At your price point, I'd avoid full suspension. Go with a hard tail (which has only front suspension), because you'll get a better bike for your money. Also, at that price point, all bikes are pretty much the same, made in the same factory. Most important is fit, so skip eBay this time and let a local bike shop help you out.

All that said, good luck finding anything that cheap. That's even less than a pair of skis!

post #5 of 12
Hey Rio, my first MTB was stolen...
post #6 of 12
Thread Starter 
Hey guys, thanks for your responses.
Rio, i won't be using the bike on a daily basis (it will be stored at wife's parents house for weekend use only), so i was thinking that this will offset the road abuse.If i can trade in my old windsurf board, maybe i'll be able to afford more (i don't have the time to hang around the beach waiting for the wind to pick up, anymore) In your opinion, which price range offers the most bang for the buck? I am still in grad school, so every penny counts.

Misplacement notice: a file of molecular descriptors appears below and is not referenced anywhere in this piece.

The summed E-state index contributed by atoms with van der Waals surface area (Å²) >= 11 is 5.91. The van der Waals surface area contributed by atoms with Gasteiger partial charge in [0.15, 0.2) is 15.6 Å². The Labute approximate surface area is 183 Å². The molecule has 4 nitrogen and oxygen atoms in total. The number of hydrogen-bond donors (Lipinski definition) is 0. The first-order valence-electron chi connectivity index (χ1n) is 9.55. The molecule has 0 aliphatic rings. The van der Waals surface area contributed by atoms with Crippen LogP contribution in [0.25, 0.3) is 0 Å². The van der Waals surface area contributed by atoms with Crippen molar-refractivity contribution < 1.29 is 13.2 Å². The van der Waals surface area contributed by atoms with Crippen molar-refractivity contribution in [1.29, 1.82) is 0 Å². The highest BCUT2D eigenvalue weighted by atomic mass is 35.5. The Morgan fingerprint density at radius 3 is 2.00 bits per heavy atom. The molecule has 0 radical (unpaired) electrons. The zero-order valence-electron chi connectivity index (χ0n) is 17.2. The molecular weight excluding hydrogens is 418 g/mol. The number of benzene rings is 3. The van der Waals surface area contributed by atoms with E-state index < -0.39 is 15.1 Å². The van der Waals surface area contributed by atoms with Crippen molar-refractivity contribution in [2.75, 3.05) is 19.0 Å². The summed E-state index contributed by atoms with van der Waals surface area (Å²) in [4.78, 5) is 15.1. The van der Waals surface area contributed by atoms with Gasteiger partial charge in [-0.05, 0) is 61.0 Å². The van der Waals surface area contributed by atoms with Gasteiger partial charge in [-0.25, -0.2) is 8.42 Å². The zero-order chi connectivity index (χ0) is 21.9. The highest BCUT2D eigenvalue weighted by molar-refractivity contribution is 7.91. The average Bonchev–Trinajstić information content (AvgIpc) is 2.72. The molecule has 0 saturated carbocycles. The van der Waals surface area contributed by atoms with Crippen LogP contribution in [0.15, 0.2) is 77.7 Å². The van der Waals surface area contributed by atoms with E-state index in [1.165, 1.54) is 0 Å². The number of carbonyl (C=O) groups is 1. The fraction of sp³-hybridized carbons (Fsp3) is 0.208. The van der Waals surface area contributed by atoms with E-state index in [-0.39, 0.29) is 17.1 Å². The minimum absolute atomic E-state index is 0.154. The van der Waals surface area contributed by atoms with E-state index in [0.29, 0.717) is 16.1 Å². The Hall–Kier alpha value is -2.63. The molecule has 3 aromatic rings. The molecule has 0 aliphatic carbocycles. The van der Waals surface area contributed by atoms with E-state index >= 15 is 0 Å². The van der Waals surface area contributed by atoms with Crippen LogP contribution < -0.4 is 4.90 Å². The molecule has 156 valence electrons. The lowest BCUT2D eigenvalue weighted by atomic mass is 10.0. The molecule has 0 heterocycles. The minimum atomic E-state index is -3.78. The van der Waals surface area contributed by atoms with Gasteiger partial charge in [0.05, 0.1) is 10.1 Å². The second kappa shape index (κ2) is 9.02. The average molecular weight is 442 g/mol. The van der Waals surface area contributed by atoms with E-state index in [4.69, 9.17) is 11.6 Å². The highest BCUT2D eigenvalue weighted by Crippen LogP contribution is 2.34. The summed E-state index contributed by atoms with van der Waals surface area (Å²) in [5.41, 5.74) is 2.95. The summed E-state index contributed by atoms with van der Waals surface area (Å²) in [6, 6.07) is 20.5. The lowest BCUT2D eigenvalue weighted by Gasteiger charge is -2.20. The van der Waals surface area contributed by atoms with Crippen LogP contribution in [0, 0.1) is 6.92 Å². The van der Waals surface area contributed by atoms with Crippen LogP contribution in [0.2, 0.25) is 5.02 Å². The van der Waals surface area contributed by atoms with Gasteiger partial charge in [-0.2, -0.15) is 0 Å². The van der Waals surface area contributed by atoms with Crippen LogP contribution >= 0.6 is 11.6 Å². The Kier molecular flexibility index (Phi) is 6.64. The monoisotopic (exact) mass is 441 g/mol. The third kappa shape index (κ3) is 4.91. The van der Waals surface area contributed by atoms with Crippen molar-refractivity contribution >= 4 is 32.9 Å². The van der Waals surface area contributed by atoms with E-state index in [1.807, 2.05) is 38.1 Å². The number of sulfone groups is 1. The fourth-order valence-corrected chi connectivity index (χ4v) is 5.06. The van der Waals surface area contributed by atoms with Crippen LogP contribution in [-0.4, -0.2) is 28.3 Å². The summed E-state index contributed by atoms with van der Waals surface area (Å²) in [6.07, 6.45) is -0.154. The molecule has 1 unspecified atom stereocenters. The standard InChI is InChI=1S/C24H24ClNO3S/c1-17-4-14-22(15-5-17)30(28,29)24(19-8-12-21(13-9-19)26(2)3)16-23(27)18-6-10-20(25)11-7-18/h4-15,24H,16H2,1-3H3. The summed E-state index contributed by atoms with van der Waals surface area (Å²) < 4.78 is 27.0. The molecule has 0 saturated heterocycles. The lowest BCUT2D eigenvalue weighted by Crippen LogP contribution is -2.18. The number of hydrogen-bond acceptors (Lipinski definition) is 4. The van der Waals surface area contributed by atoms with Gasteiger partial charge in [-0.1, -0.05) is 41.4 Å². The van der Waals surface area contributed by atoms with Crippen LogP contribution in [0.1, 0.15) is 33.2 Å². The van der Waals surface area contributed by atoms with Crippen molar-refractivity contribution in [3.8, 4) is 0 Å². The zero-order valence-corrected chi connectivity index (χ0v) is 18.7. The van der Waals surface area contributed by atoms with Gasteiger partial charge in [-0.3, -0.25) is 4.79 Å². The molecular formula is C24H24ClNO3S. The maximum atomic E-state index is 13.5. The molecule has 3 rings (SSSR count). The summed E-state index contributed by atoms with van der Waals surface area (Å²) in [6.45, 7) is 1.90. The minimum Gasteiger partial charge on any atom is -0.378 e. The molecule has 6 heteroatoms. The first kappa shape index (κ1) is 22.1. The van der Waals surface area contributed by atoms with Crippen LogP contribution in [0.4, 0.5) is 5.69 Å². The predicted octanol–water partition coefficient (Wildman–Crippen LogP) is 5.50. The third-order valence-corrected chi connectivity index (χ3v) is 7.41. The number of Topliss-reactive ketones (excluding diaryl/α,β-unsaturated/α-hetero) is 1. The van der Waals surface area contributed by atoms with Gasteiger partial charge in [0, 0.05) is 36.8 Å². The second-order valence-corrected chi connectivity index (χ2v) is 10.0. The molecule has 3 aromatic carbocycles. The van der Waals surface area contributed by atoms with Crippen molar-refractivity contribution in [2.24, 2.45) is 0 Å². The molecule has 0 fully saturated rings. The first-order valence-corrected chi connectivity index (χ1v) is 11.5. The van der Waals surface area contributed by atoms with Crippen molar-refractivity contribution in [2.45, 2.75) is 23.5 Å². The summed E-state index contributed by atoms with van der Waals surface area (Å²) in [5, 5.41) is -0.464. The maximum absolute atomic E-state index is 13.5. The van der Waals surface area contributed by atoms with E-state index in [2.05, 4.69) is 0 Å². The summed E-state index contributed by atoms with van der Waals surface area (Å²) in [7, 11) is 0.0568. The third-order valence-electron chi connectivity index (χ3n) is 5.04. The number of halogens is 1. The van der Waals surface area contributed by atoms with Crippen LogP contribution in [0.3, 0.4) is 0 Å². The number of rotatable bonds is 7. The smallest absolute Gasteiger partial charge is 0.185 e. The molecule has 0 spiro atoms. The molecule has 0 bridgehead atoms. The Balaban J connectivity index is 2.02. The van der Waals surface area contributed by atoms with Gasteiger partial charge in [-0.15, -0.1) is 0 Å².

irul&ublo e-bay is not an option due to my location and my lack of knowledge (no practical knowledge of mb, only what i read)
Sue, what critical components are of better quality in a hard tail in my price range? Any critical fit issues i should be looking for?
I have read, for example, about the bike i mentioned before that it has "heavy pedals" ?!
It is rather confusing as i have no experience of my own to help me understand what they are talking about, so i'd apreciate a list of critical quality and fit issues.
post #7 of 12
Take a look at this website http://www.wamsleycycles.com/
I know it is a loooooooong way from where you live, but if you have any questions about biking I would suggest e-mailing or calling the owner of this shop. His name is Chip and he is very knowledgeable about biking. I bought two Trek bikes at his shop. They were originally 800 dollar bikes, but I got them for 400. Trek bikes are good in my experience. They last a long time.
post #8 of 12
I'm a biking fanatic, psy. I'm sure many here are too.

Here are the steps I recommend you follow: